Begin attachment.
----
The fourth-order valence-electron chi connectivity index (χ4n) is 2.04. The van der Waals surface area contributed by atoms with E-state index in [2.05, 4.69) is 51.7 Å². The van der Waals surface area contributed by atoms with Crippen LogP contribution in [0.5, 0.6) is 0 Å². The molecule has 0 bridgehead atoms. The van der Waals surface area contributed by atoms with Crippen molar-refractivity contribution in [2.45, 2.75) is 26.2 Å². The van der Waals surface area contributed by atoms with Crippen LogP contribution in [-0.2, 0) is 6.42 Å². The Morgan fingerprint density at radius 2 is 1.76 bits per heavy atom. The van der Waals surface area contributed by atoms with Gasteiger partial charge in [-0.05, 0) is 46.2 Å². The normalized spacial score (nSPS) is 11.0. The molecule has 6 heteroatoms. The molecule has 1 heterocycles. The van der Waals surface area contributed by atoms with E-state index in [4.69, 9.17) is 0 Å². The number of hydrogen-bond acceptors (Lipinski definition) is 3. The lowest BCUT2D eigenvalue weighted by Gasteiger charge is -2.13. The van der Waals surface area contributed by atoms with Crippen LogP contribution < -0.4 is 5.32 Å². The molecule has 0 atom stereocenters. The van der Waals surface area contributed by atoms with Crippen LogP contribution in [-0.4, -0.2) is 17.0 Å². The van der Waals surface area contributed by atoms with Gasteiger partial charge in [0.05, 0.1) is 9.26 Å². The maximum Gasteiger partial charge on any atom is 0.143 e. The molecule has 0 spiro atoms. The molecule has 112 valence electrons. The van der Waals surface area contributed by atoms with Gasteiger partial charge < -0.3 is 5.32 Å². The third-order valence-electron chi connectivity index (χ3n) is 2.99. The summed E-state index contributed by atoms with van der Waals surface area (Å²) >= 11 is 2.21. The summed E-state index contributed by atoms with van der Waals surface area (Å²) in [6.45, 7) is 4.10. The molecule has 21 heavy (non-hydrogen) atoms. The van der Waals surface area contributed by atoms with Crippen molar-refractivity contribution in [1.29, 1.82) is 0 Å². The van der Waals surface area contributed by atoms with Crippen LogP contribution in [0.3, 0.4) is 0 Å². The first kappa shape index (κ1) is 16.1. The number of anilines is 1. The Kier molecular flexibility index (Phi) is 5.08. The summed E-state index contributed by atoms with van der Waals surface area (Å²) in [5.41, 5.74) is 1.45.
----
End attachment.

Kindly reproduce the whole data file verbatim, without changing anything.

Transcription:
The fourth-order valence-electron chi connectivity index (χ4n) is 2.04. The van der Waals surface area contributed by atoms with E-state index in [2.05, 4.69) is 51.7 Å². The van der Waals surface area contributed by atoms with Crippen LogP contribution in [0.5, 0.6) is 0 Å². The molecule has 0 bridgehead atoms. The van der Waals surface area contributed by atoms with Crippen molar-refractivity contribution in [2.45, 2.75) is 26.2 Å². The van der Waals surface area contributed by atoms with Crippen LogP contribution in [-0.2, 0) is 6.42 Å². The Morgan fingerprint density at radius 2 is 1.76 bits per heavy atom. The van der Waals surface area contributed by atoms with Gasteiger partial charge in [-0.05, 0) is 46.2 Å². The normalized spacial score (nSPS) is 11.0. The molecule has 6 heteroatoms. The molecule has 1 heterocycles. The van der Waals surface area contributed by atoms with E-state index in [4.69, 9.17) is 0 Å². The number of hydrogen-bond acceptors (Lipinski definition) is 3. The lowest BCUT2D eigenvalue weighted by Gasteiger charge is -2.13. The van der Waals surface area contributed by atoms with Crippen LogP contribution < -0.4 is 5.32 Å². The molecule has 0 atom stereocenters. The van der Waals surface area contributed by atoms with Crippen LogP contribution in [-0.4, -0.2) is 17.0 Å². The van der Waals surface area contributed by atoms with Gasteiger partial charge in [0.05, 0.1) is 9.26 Å². The maximum Gasteiger partial charge on any atom is 0.143 e. The molecule has 0 spiro atoms. The molecule has 112 valence electrons. The van der Waals surface area contributed by atoms with Gasteiger partial charge < -0.3 is 5.32 Å². The third-order valence-electron chi connectivity index (χ3n) is 2.99. The summed E-state index contributed by atoms with van der Waals surface area (Å²) >= 11 is 2.21. The summed E-state index contributed by atoms with van der Waals surface area (Å²) in [6.45, 7) is 4.10. The molecule has 21 heavy (non-hydrogen) atoms. The van der Waals surface area contributed by atoms with Crippen molar-refractivity contribution in [1.29, 1.82) is 0 Å². The van der Waals surface area contributed by atoms with Crippen LogP contribution in [0.3, 0.4) is 0 Å². The first kappa shape index (κ1) is 16.1. The number of anilines is 1. The Kier molecular flexibility index (Phi) is 5.08. The summed E-state index contributed by atoms with van der Waals surface area (Å²) in [5.41, 5.74) is 1.45.